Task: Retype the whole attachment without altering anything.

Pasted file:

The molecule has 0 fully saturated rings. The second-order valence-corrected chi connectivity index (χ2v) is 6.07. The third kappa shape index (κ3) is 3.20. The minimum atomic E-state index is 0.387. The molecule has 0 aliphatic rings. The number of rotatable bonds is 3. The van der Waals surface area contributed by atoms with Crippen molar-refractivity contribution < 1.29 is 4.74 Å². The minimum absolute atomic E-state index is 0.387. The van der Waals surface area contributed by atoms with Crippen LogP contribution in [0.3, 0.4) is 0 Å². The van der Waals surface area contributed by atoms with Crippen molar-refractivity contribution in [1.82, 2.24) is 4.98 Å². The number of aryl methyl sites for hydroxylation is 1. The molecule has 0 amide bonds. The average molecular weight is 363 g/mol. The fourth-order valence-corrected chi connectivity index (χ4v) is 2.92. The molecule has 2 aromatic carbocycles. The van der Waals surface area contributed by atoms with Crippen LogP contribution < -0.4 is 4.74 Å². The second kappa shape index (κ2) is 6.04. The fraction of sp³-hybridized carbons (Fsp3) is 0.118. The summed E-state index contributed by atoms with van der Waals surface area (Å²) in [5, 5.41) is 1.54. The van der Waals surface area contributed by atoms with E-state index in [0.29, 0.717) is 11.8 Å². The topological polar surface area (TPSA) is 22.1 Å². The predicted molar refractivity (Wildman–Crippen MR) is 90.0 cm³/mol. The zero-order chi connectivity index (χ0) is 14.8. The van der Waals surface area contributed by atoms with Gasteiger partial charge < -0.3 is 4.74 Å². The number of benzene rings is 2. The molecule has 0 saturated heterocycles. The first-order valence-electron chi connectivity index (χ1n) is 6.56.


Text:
The molecule has 0 fully saturated rings. The second-order valence-corrected chi connectivity index (χ2v) is 6.07. The third kappa shape index (κ3) is 3.20. The minimum atomic E-state index is 0.387. The molecule has 0 aliphatic rings. The number of rotatable bonds is 3. The van der Waals surface area contributed by atoms with Crippen molar-refractivity contribution < 1.29 is 4.74 Å². The minimum absolute atomic E-state index is 0.387. The van der Waals surface area contributed by atoms with Crippen LogP contribution in [0.3, 0.4) is 0 Å². The van der Waals surface area contributed by atoms with Crippen molar-refractivity contribution in [1.82, 2.24) is 4.98 Å². The number of aryl methyl sites for hydroxylation is 1. The molecule has 0 amide bonds. The average molecular weight is 363 g/mol. The fourth-order valence-corrected chi connectivity index (χ4v) is 2.92. The molecule has 2 aromatic carbocycles. The van der Waals surface area contributed by atoms with Crippen LogP contribution < -0.4 is 4.74 Å². The second kappa shape index (κ2) is 6.04. The fraction of sp³-hybridized carbons (Fsp3) is 0.118. The summed E-state index contributed by atoms with van der Waals surface area (Å²) in [5, 5.41) is 1.54. The van der Waals surface area contributed by atoms with E-state index in [0.29, 0.717) is 11.8 Å². The topological polar surface area (TPSA) is 22.1 Å². The predicted molar refractivity (Wildman–Crippen MR) is 90.0 cm³/mol. The zero-order chi connectivity index (χ0) is 14.8. The van der Waals surface area contributed by atoms with Gasteiger partial charge < -0.3 is 4.74 Å². The number of benzene rings is 2. The molecule has 0 saturated heterocycles. The first-order valence-electron chi connectivity index (χ1n) is 6.56.